Pittsburgh is infested with “zinesters” — it’s an epidemic beyond imaginable proportions. There is a vast community of writers, comic artists, poets, designers and illustrators within the city, all of whom are self-publishing their creative conceptions and cutting out (and possibly pasting) the corporate middle-man to personally supply the public with their printed and stapled brain children. Zines are generally small-scale, self-published and self-produced print works that include a mix of anything from art to social commentary to an appealing blend of the two. And their propagators have laid down roots in the city. On Sunday, this proliferation was on display at the Pittsburgh Zine Fair. Held at Union Project in Highland Park, the fair brought together some of most exciting local and national zine producers. Founded in 2011 by a group of Pittsburgh’s artists and cartoonists who saw a need for a platform they and their creative peers could use to showcase their work, the event has evolved into a haven for the city’s artistic and literary talents, while simultaneously providing the local community a chance to interact with this reinvigorated art scene.
Maggie Negrete, creator of the zine “Adventuring Princesses” and co-organizer of the Pittsburgh Zine Fair, outlined the recent proliferation of zine production within Pittsburgh, saying “the zine is the easiest format to make what you want to make and start putting it in people’s hands.”
Within the spacious Union Project’s main hall, backlit by stain-glass-tinged sunlight, the event was awash with communal spirit. Artists and writers were indistinguishable from the crowds of curious attendees as they similarly circulated the room, taking note of what their counterparts had produced. Nate McDonough, comic artist and resident of Pittsburgh, explained that not only is it a great event for like-minded artists and writers to form collaborations and to strengthen the creative network within the city, but it also provides ample opportunity to “find new people who don’t know about this kind of stuff.” Nate continues to endorse the zine culture by expressing that it is a “humble” medium, due to its do-it-yourself qualities, and wholly inclusive for both creators and consumers.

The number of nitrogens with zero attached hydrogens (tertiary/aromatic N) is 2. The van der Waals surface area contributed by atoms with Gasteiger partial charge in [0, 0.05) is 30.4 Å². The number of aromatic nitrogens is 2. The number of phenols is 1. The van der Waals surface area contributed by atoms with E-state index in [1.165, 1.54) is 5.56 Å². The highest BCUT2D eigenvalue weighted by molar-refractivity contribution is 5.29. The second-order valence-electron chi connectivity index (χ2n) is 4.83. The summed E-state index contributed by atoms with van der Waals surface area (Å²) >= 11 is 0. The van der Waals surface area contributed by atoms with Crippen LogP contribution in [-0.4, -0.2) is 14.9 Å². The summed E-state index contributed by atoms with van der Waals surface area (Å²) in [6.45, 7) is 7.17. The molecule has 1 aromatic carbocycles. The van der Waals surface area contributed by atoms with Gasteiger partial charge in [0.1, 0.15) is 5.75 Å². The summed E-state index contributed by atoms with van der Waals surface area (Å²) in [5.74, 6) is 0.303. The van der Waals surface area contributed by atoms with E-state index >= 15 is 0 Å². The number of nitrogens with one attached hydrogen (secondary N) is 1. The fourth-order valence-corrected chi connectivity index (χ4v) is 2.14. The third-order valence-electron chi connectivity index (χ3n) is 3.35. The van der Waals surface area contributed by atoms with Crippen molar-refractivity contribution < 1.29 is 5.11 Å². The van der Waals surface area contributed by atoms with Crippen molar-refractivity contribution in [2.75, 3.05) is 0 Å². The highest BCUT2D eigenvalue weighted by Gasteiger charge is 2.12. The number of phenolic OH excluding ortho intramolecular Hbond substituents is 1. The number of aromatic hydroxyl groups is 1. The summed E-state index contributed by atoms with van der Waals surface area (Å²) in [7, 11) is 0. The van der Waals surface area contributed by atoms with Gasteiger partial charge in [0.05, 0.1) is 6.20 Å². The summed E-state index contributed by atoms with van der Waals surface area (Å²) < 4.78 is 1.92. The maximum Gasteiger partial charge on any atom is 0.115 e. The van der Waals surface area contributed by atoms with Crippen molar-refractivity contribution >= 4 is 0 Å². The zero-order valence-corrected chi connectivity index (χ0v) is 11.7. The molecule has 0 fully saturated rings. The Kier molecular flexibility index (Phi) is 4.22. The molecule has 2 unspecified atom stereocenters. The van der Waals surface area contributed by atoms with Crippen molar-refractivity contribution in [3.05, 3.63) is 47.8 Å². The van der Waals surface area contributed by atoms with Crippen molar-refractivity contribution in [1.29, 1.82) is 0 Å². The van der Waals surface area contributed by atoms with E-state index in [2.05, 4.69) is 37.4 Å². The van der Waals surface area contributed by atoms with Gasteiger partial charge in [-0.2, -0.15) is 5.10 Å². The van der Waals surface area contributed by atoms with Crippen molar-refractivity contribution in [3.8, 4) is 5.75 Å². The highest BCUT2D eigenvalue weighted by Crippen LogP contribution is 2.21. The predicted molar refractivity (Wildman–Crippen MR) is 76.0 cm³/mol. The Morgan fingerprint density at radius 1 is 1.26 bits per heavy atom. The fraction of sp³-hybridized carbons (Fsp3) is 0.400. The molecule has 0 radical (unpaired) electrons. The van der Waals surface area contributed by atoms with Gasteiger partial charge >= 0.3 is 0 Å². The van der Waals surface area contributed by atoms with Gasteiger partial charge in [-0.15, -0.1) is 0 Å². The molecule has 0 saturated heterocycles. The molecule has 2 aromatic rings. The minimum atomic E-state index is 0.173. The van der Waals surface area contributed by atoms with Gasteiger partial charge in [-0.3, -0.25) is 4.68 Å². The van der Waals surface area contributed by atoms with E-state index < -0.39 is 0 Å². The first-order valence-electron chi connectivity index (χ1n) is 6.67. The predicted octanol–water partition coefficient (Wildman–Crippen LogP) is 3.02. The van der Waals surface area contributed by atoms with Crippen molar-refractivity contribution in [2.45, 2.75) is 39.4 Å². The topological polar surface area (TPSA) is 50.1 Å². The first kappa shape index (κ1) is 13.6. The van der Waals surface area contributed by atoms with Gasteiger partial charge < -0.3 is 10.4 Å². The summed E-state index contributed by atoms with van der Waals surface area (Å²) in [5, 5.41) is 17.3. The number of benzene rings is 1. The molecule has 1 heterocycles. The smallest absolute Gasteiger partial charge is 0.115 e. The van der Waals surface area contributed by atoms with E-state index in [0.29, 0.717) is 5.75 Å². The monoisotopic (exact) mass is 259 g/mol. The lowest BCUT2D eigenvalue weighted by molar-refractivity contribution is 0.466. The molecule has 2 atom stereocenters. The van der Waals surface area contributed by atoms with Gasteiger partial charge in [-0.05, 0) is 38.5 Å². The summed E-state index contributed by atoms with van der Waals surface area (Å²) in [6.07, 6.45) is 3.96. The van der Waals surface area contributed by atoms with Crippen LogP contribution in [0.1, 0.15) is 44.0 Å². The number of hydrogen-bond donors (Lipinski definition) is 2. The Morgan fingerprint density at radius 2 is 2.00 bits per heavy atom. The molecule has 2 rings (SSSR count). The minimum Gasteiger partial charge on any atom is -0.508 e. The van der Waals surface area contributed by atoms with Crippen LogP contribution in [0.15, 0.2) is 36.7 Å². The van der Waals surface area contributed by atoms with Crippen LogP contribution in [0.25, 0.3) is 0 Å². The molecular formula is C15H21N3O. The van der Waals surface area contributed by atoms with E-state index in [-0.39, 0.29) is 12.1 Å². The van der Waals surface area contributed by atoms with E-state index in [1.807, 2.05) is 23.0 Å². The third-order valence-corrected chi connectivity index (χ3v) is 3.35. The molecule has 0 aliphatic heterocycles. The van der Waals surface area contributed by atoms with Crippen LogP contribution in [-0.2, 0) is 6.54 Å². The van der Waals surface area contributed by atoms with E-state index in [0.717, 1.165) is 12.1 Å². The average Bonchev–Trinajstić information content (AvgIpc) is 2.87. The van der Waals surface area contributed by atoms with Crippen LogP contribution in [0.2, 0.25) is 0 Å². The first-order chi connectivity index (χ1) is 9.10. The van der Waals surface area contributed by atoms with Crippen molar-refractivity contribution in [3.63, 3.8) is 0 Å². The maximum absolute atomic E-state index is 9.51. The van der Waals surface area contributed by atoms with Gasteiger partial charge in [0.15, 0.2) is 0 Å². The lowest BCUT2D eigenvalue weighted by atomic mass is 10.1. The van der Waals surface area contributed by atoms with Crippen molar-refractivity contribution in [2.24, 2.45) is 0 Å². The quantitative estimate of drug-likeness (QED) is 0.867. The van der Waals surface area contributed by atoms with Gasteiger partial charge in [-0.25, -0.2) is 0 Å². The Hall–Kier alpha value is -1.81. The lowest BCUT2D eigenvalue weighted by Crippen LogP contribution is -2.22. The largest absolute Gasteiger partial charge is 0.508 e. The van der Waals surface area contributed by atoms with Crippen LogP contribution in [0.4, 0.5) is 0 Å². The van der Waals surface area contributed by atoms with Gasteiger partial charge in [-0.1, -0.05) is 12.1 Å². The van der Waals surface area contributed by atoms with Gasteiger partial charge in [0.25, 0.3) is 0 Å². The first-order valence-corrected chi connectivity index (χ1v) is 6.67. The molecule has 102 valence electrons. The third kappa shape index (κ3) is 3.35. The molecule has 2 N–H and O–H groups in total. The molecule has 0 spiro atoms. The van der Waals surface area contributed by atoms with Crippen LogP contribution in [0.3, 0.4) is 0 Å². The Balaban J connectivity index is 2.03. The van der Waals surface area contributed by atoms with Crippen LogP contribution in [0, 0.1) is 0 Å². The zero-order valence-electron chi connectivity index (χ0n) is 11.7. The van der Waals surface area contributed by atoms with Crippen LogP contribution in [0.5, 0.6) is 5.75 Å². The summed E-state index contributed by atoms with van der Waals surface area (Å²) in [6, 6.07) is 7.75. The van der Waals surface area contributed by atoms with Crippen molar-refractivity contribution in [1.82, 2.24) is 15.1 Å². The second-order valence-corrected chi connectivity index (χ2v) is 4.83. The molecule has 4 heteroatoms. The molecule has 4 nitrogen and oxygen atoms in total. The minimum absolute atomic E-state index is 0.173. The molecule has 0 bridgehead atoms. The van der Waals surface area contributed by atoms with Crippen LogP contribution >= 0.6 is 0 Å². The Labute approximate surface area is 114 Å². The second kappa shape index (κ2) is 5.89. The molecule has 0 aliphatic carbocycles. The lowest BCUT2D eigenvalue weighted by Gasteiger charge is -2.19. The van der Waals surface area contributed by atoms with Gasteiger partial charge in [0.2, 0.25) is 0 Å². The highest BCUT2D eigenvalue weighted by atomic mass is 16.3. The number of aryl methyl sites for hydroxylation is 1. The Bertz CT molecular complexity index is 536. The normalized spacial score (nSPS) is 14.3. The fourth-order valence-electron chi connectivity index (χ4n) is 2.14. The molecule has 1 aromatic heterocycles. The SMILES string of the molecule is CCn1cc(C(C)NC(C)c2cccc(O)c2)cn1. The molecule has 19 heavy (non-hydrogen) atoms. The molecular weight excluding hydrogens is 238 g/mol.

Another explanation for the zine’s recent surge in popularity is the freedom this medium provides. The array of genres and styles and means of communication exhibited at the fair is staggering, varying from vampire erotica novels to feminist linoleum prints to irreverent comics concerning a young daughter distressed by her father’s use of the word “swag.” There actually is something for everybody. Laura Warman’s zine, titled “Warman Writes About Sex,” a personal and candid exploration into the subject of fornication, exemplifies the malleability of the medium. But her transition from blogger to “zinester” wasn’t necessarily due to a lack of constraints. Instead, it was catalyzed by a desire for more direct contact with her readership: “I used to blog a lot of my work, but it always seemed kind of depressing to hit submit and have it floating around on the Internet. … It’s much more tactile and it feels more real,” Warman said.
Andy Scott, advertising director for the Pittsburgh Zine Fair and founder of Little Tired Press, echoed similar sentiments, explaining, “zines and independent literature is a great way to publish as you’re working … to show your development [and] get immediate feedback.” As a co-founder of the fair, Andy also asserted the importance of the community’s involvement with a venture such as this, and that involvement has thus far been achieved through partnerships with “organizations with the same ethos” such as the Carnegie Library and The Mr. Roboto Project, a DIY venue and show space in Pittsburgh.
The Pittsburgh Zine Fair was evidently much more than just a contact zone for the public and the city’s up-and-coming artists and writers, who are often left to dwell unappreciated and undiscovered until fortune shines kindly on them. In fact, although still in its infancy, The Pittsburgh Zine Fair is at the heart of an imperative, community-based creative culture — championing the “zine” as the ideal medium for immediate connection and self-expression.